School of Rock Review (Coming of Age Week): Miranda Cosgrove Year One

Up until the other night, I had never before seen School of rock. As soon as I started watching it, I realized that I had made one of the biggest mistakes of my life by not yet seeing it. Since I am a huge fan of classic rock and metal, it seemed like this movie was made specifically for me. School of Rock was funny, charming, full of heart, contained lots of homages and references to a lot of my favorite bands and I haven’t had that much pure enjoyment from a movie in a very long time.

The casting in this movie was perfection and everyone did an amazing job. Hiring child actors can be kind of difficult as in some instances they can be the worst part of the movie (EG Terminator 2). However, all of the kids excelled in their performances and none of them gave an “Oh god, not them again” vibe at all. Joan Cusack also excelled as the “product of her environment” principle who is actually a fun person, but can’t let that out due to keeping her image intact. However, the real standout is Jack Black, who was the absolute perfect choice as Dewey Finn. Jack Black is already the lead singer and lead guitarist in a rock band (Tenacious D), so he already knows what it takes and how to do everything he teaches the kids. Being a fan of classic rock & metal, Jack Black is also a good choice to be the lead role because he is already passionate about the material the movie is based on.

Jack Black as Dewey Finn

The character development in this movie is also excellent, as this is very sneakily one of the greatest comings of age stories ever put on screen. While Jack Black is a grown adult in the movie, he is about as responsible as a teenager, and struggles with paying rent is a snob and is always getting drunk. Over the course of teaching his students how to become a rock band and making a few mistakes in the process, he learns more about himself and completes his story arc in the best possible way. Watching Jack Black’s transformation from being an incompetent lazy ass to somebody who has his shit together is hilarious and actually, somewhat inspirational all things considered.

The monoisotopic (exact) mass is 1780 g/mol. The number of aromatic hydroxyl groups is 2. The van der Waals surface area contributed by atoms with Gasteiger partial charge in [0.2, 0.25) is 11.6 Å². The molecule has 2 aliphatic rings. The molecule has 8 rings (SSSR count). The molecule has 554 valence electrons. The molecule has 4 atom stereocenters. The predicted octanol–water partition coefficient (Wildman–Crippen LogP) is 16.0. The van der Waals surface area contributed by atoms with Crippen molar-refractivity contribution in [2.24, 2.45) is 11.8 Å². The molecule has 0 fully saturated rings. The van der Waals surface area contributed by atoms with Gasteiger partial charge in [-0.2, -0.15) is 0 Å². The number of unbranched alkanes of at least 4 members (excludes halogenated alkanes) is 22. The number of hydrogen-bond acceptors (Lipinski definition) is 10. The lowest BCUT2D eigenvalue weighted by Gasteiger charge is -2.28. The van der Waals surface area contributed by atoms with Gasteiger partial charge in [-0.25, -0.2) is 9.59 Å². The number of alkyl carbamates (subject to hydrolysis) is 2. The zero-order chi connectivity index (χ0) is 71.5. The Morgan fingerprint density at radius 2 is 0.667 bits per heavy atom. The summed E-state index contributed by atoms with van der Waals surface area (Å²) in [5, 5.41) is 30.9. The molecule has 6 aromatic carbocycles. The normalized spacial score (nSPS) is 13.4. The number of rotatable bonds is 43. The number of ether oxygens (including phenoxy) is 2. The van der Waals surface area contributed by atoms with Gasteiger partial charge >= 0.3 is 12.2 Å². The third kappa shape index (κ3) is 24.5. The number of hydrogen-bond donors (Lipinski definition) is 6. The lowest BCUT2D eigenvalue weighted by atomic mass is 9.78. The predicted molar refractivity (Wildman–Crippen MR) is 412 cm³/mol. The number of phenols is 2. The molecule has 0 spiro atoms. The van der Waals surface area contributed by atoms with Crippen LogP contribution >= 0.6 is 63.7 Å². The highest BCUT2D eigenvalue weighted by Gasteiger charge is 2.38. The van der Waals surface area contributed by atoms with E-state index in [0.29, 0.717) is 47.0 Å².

As with any good comedy, the humor plays an equally important part as the characters and story, and this movie is chock full of hilarious situations. Jack Black teaching a bunch of middle schoolers how to rock and roll is absolutely hysterical just thinking about it. Watching it actually practiced in the film is even more so. Hiding said rock and roll antics from the strict principle is even more hilarious, as Jack Black puts his improvisational skills on display for the world to laugh at. The character dynamics in the classroom also provide some hilarious situations as well and everyone works well with each other.

The soundtrack is the other element in this movie that puts it over the edge. Out of all of the musical genres, classic rock and heavy metal are the two most neglected when picking songs for a film soundtrack. Part of the reason is because almost all heavy metal and classic songs are not radio friendly, and thus not appealing to a wide variety of people. The fact that the School of Rock soundtrack contained plenty of both genres and skillfully used them made me very happy. The standout use of the soundtrack was Stevie Nicks’ Edge of Seventeen. Not only does that song fit the coming of age motif in the movie, but it also plays a crucial part in the character arc of Principal Mullins, as it allows the audience to see a glimpse of her fun side making her more complex than the one-dimensional strict authority figure.


For what it does, School of Rock is a perfect film. It is funny, charming, full of heart, and has very well written characters. The movie never overstays its welcome and never ceases to be entertaining. I give this movie a 9/10 and would recommend to anyone who likes classic rock and metal.


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